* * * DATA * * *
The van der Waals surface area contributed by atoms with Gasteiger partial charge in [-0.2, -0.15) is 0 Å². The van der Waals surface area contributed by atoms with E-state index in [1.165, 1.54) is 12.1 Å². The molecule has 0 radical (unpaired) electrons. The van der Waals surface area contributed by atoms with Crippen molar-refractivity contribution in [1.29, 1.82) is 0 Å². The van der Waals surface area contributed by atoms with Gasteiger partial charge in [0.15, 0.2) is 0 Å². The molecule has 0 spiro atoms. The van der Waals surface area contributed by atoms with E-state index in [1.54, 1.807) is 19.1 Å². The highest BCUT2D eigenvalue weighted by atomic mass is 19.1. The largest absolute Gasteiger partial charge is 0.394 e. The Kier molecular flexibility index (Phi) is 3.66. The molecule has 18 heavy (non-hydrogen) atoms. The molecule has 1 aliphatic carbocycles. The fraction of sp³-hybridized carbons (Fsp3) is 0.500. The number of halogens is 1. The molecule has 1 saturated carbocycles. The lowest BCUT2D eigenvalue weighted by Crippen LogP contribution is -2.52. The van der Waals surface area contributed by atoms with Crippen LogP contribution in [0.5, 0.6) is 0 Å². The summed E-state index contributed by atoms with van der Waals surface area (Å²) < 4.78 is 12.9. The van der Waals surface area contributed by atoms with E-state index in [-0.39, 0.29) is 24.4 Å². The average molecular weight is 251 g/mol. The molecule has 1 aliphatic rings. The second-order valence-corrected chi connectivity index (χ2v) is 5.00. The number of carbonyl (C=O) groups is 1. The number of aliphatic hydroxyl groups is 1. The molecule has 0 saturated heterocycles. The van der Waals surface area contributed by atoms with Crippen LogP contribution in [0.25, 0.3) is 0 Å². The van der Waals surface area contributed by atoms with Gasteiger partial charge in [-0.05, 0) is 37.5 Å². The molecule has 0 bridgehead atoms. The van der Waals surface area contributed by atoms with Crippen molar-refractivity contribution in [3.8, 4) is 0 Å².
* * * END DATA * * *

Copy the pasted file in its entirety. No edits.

The van der Waals surface area contributed by atoms with Gasteiger partial charge in [-0.2, -0.15) is 0 Å². The van der Waals surface area contributed by atoms with E-state index in [1.165, 1.54) is 12.1 Å². The molecule has 0 radical (unpaired) electrons. The van der Waals surface area contributed by atoms with Crippen molar-refractivity contribution in [1.29, 1.82) is 0 Å². The van der Waals surface area contributed by atoms with Gasteiger partial charge in [0.15, 0.2) is 0 Å². The molecule has 0 spiro atoms. The van der Waals surface area contributed by atoms with E-state index in [1.54, 1.807) is 19.1 Å². The highest BCUT2D eigenvalue weighted by atomic mass is 19.1. The largest absolute Gasteiger partial charge is 0.394 e. The Kier molecular flexibility index (Phi) is 3.66. The molecule has 18 heavy (non-hydrogen) atoms. The molecule has 1 aliphatic carbocycles. The fraction of sp³-hybridized carbons (Fsp3) is 0.500. The number of halogens is 1. The molecule has 1 saturated carbocycles. The lowest BCUT2D eigenvalue weighted by Crippen LogP contribution is -2.52. The van der Waals surface area contributed by atoms with Crippen LogP contribution in [0.5, 0.6) is 0 Å². The summed E-state index contributed by atoms with van der Waals surface area (Å²) < 4.78 is 12.9. The van der Waals surface area contributed by atoms with E-state index in [-0.39, 0.29) is 24.4 Å². The average molecular weight is 251 g/mol. The molecule has 1 aliphatic rings. The second-order valence-corrected chi connectivity index (χ2v) is 5.00. The number of carbonyl (C=O) groups is 1. The number of aliphatic hydroxyl groups is 1. The molecule has 0 saturated heterocycles. The van der Waals surface area contributed by atoms with Crippen LogP contribution in [0.25, 0.3) is 0 Å². The van der Waals surface area contributed by atoms with Gasteiger partial charge in [-0.05, 0) is 37.5 Å². The molecule has 0 bridgehead atoms. The van der Waals surface area contributed by atoms with Crippen molar-refractivity contribution in [3.8, 4) is 0 Å².